In recent years, his strategy has mellowed some. Mr. Icahn has become something of an elder statesman on Wall Street, often appearing on the CNBC business channel, at investing conferences and even on Twitter, though he continues to pursue headline-grabbing takeover bids for companies like Clorox.
Mr. Icahn laid the groundwork for a Clorox takeover in early 2011, when he disclosed in a regulatory filing that his various investment firms began amassing shares in the consumer goods manufacturer, thinking the stock was undervalued. Shares of Clorox rose about 6 percent in February 2011, after Mr. Icahn disclosed his stake.
The shares jumped again a few months later after he announced an unsolicited takeover bid for the company. In a letter to Clorox, Mr. Icahn proposed buying the company for $76.50 a share and noted that his firms were Clorox’s largest investor.
In the days leading up to Mr. Icahn’s bid, there was unusual trading activity in shares of Clorox and options to buy the stock, according to published reports at the time. Successful options trading that comes ahead of corporate deals can be a red flag for regulators.
The investigation into the Clorox trading began at the Financial Industry Regulatory Authority, or Finra, Wall Street’s self-regulatory group that monitors suspicious trades. In 2011, the people briefed on the matter said, Finra traced a series of well-timed Clorox trades to Mr. Walters and Mr. Mickelson, just as Mr. Icahn was aiming to gain a foothold on the company’s board.
Ultimately, Clorox rebuffed Mr. Icahn’s overture. By September 2011, Mr. Icahn withdrew the bid.
Because the bid failed, it is unclear what inside information, if any, Mr. Icahn may have been privy to other than the trading strategy of his own firm, Icahn Enterprises. If Mr. Icahn provided Mr. Walters a heads-up about his activities in connection with the takeover bid, it is not necessarily a violation. Under the laws that govern insider trading, it is not illegal to leak secret information about a future trade.
For such a leak to be illegal, Mr. Icahn most likely would have had to breach a duty to keep the information confidential. Since Mr. Icahn never joined the Clorox board, he probably owed no duty to the company or its shareholders.
Yet if any potential bidder for Clorox breached a duty of confidentiality to his or her own investors, then that could present a legal problem. And in certain cases, even if there is no duty of confidentiality, a little-known securities rule might prevent someone who is mounting a takeover bid to leak “material, nonpublic information” about the offer.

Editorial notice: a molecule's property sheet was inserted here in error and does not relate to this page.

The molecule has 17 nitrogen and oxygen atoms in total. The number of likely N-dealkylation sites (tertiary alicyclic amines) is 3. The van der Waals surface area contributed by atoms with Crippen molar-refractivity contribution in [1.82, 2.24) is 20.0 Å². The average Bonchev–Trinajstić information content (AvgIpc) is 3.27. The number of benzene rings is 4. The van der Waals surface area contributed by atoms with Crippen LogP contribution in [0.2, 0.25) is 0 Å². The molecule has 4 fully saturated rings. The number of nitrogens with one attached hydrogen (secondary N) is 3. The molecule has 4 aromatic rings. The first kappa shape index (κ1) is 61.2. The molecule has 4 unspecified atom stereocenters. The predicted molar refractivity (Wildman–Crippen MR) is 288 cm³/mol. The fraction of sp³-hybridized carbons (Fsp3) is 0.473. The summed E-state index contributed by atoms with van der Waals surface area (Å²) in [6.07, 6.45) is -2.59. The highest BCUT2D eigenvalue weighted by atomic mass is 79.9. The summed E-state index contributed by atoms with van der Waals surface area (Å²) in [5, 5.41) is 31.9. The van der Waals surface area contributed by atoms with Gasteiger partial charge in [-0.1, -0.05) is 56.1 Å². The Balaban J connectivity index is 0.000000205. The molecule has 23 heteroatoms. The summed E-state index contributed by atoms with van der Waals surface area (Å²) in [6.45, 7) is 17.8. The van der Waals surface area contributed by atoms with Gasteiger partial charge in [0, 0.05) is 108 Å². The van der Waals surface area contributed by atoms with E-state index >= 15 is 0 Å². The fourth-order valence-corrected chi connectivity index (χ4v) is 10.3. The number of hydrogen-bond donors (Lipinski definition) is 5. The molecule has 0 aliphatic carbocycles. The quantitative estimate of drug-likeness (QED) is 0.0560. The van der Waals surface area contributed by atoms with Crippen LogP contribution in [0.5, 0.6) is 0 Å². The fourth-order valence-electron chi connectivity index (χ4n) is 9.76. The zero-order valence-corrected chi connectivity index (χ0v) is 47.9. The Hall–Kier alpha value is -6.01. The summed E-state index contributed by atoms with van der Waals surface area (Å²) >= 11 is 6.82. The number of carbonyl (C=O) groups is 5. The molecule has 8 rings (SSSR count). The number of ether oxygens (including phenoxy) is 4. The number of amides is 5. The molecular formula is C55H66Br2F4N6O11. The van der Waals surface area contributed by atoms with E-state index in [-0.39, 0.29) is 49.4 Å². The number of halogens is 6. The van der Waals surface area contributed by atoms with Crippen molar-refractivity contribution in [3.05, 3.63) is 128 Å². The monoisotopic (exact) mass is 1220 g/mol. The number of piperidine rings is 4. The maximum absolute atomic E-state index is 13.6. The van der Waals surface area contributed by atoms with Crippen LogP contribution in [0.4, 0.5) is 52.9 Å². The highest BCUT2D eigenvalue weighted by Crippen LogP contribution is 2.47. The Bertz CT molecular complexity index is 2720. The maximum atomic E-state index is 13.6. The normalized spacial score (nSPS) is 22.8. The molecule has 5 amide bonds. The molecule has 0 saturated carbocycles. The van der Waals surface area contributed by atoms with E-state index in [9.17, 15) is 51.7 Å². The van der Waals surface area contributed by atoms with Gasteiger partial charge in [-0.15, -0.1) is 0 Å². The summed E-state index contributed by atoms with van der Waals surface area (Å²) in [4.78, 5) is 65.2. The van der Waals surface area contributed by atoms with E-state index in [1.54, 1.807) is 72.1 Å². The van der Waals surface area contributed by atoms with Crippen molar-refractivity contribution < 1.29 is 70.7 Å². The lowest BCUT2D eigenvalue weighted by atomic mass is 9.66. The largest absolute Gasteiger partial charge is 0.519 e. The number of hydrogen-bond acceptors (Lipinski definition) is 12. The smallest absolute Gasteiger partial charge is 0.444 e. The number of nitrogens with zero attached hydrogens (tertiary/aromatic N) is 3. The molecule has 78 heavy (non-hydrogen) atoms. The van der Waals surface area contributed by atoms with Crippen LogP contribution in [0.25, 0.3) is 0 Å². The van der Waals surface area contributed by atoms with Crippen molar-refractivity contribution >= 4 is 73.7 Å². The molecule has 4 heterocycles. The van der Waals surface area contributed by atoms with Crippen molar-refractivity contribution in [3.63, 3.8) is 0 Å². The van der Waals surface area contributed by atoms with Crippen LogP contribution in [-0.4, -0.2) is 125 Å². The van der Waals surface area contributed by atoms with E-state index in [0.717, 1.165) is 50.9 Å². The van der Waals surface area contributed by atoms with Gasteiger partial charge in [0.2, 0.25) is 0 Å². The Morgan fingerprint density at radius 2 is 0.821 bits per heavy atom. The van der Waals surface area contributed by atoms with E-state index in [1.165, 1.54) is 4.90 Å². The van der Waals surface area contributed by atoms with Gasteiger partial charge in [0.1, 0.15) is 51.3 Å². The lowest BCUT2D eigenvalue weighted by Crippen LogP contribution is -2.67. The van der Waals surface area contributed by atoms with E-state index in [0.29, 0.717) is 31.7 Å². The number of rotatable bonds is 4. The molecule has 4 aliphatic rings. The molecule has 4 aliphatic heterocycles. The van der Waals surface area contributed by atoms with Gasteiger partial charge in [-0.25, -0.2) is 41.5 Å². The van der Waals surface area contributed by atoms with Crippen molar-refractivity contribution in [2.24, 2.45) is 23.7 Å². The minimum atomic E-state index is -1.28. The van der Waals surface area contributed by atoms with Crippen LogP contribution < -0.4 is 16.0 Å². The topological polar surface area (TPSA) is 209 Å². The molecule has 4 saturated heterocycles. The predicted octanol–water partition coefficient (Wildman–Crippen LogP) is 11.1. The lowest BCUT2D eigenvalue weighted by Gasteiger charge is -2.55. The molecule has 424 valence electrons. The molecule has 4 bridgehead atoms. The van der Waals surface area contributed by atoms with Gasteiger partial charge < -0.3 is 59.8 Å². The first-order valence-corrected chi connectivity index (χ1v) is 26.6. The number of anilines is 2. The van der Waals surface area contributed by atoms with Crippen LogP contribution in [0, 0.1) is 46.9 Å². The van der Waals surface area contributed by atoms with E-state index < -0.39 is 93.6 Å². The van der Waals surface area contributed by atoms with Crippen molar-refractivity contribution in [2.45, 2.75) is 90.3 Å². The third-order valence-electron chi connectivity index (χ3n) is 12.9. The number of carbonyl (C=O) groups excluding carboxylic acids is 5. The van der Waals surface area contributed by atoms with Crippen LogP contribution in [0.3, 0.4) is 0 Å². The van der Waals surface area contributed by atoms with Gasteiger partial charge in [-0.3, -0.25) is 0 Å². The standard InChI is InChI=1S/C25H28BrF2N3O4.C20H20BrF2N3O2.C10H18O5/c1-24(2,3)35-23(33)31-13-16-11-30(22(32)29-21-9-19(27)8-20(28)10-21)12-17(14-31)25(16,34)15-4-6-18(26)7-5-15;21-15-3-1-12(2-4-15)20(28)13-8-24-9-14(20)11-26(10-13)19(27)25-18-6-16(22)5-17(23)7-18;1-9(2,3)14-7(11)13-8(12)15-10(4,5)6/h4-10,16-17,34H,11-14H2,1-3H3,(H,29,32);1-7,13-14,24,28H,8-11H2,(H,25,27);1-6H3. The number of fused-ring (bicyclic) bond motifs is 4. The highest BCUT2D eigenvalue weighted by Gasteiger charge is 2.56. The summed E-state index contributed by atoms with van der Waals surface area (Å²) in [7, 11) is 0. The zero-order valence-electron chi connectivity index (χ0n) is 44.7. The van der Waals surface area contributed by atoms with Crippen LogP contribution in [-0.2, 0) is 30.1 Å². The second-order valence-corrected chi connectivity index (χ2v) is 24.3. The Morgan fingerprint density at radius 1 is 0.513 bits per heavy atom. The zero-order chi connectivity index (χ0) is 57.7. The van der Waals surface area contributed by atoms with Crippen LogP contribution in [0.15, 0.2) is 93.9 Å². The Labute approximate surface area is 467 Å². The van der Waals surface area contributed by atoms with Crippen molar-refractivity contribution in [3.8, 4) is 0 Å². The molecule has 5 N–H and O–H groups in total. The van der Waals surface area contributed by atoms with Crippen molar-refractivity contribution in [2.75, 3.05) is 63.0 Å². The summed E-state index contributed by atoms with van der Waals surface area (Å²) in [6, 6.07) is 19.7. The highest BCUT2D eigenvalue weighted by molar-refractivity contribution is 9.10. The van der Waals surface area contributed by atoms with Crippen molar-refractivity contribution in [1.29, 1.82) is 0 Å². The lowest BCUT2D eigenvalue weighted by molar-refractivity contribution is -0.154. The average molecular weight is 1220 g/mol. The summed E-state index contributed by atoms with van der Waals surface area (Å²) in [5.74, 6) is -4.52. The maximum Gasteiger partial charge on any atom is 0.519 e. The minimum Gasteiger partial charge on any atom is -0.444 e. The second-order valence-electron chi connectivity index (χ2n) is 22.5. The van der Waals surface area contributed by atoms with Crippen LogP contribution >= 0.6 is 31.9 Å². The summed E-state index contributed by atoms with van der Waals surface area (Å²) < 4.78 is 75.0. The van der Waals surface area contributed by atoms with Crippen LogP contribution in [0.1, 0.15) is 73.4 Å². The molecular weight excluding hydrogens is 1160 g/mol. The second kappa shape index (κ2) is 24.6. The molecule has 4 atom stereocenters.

It is unclear how well acquainted Mr. Icahn and Mr. Walters are, but they have crossed paths in Las Vegas. Mr. Icahn is no stranger to the city. Over the years, Mr. Icahn has invested in Las Vegas real estate and is chairman of Tropicana Entertainment, a casino company based in the city. Regulatory filings also show that a small Nevada company controlled by Mr. Walters and his business partner was an early investor in the mobile data provider Voltari, whose largest shareholders include Mr. Icahn’s investment firms.
Mr. Mickelson and Mr. Walters have participated in the Pebble Beach Pro Am golf tournament during which professional golfers partner with amateurs and celebrities. Mr. Walters won the tournament in 2008.
Mr. Walters, better known as Billy, has drawn federal scrutiny off and on for years. In 1992, he was acquitted of illegal gambling charges. Years later, the Nevada attorney general charged Mr. Walters with money laundering stemming from his gambling operation. The case resulted in three indictments; courts dismissed each one.
Despite the scrutiny, Mr. Walters firmly belongs to the Las Vegas elite, a generous philanthropist who epitomizes the city’s unconventional brand of capitalism. He bought up golf courses — his Bali Hai Golf Club has hosted what it calls the “sexiest golf tournament” in the world, featuring female caddies — and auto dealerships. He also helped finance political campaigns.
But during the segment, Mr. Walters complained that his stock picks had not fared as well as his sports bets. He discussed how the worst “crooks” he met were on Wall Street, not in the casinos or betting parlors, mentioning that the most money he lost was on stocks like Enron.